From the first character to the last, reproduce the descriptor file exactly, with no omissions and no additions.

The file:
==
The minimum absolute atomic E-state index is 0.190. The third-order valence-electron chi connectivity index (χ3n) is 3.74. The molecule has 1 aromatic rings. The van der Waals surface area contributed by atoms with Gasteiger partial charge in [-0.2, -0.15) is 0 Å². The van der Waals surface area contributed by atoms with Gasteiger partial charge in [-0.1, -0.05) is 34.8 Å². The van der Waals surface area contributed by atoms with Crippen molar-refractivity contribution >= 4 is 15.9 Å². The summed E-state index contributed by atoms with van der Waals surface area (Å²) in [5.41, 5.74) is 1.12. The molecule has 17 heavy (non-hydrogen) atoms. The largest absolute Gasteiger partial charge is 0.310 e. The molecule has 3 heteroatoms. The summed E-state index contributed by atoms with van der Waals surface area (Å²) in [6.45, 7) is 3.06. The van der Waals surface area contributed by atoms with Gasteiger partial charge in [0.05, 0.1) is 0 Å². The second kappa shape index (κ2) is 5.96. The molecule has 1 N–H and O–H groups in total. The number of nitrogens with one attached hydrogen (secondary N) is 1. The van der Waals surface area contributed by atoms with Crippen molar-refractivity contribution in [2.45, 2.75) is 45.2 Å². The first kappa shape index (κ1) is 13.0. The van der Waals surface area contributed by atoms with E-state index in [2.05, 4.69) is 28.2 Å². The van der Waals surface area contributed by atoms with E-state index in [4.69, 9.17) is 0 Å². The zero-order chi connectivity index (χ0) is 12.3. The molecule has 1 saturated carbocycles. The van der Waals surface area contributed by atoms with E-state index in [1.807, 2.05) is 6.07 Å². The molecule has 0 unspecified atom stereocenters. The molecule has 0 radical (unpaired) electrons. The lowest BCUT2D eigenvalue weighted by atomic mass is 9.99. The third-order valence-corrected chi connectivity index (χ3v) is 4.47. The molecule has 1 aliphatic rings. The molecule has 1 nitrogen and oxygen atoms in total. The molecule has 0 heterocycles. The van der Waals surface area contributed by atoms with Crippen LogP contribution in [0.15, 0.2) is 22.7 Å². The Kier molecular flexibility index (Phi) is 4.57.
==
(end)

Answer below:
The minimum absolute atomic E-state index is 0.190. The third-order valence-electron chi connectivity index (χ3n) is 3.74. The molecule has 1 aromatic rings. The van der Waals surface area contributed by atoms with Gasteiger partial charge in [-0.2, -0.15) is 0 Å². The van der Waals surface area contributed by atoms with Gasteiger partial charge in [-0.1, -0.05) is 34.8 Å². The van der Waals surface area contributed by atoms with Crippen molar-refractivity contribution >= 4 is 15.9 Å². The summed E-state index contributed by atoms with van der Waals surface area (Å²) in [5.41, 5.74) is 1.12. The molecule has 17 heavy (non-hydrogen) atoms. The largest absolute Gasteiger partial charge is 0.310 e. The molecule has 3 heteroatoms. The summed E-state index contributed by atoms with van der Waals surface area (Å²) in [6.45, 7) is 3.06. The van der Waals surface area contributed by atoms with Gasteiger partial charge in [0.05, 0.1) is 0 Å². The second kappa shape index (κ2) is 5.96. The molecule has 1 N–H and O–H groups in total. The number of nitrogens with one attached hydrogen (secondary N) is 1. The van der Waals surface area contributed by atoms with Crippen molar-refractivity contribution in [2.45, 2.75) is 45.2 Å². The first kappa shape index (κ1) is 13.0. The van der Waals surface area contributed by atoms with E-state index in [2.05, 4.69) is 28.2 Å². The van der Waals surface area contributed by atoms with E-state index in [4.69, 9.17) is 0 Å². The zero-order chi connectivity index (χ0) is 12.3. The molecule has 1 saturated carbocycles. The van der Waals surface area contributed by atoms with E-state index in [1.807, 2.05) is 6.07 Å². The molecule has 0 unspecified atom stereocenters. The molecule has 0 radical (unpaired) electrons. The lowest BCUT2D eigenvalue weighted by atomic mass is 9.99. The third-order valence-corrected chi connectivity index (χ3v) is 4.47. The molecule has 1 aliphatic rings. The molecule has 1 nitrogen and oxygen atoms in total. The molecule has 0 heterocycles. The van der Waals surface area contributed by atoms with Crippen LogP contribution in [0.15, 0.2) is 22.7 Å². The Kier molecular flexibility index (Phi) is 4.57.